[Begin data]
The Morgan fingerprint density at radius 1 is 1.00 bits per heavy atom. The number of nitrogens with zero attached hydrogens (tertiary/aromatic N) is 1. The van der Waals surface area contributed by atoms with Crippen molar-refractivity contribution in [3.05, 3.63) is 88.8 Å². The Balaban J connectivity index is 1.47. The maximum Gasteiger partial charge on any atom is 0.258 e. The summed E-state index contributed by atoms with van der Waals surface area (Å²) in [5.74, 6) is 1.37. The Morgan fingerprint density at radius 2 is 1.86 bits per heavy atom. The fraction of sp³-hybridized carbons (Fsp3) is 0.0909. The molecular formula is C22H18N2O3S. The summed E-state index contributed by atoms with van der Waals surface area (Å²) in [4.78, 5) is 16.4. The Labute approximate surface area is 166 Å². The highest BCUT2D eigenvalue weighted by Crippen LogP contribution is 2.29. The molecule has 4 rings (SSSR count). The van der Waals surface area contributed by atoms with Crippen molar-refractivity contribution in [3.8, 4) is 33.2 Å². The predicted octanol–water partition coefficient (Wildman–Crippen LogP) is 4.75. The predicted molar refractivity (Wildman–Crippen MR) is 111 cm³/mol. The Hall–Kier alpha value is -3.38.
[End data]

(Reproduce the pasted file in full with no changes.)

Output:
The Morgan fingerprint density at radius 1 is 1.00 bits per heavy atom. The number of nitrogens with zero attached hydrogens (tertiary/aromatic N) is 1. The van der Waals surface area contributed by atoms with Crippen molar-refractivity contribution in [3.05, 3.63) is 88.8 Å². The Balaban J connectivity index is 1.47. The maximum Gasteiger partial charge on any atom is 0.258 e. The summed E-state index contributed by atoms with van der Waals surface area (Å²) in [5.74, 6) is 1.37. The Morgan fingerprint density at radius 2 is 1.86 bits per heavy atom. The fraction of sp³-hybridized carbons (Fsp3) is 0.0909. The molecular formula is C22H18N2O3S. The summed E-state index contributed by atoms with van der Waals surface area (Å²) in [4.78, 5) is 16.4. The Labute approximate surface area is 166 Å². The highest BCUT2D eigenvalue weighted by Crippen LogP contribution is 2.29. The molecule has 4 rings (SSSR count). The van der Waals surface area contributed by atoms with Crippen molar-refractivity contribution in [3.8, 4) is 33.2 Å². The predicted octanol–water partition coefficient (Wildman–Crippen LogP) is 4.75. The predicted molar refractivity (Wildman–Crippen MR) is 111 cm³/mol. The Hall–Kier alpha value is -3.38.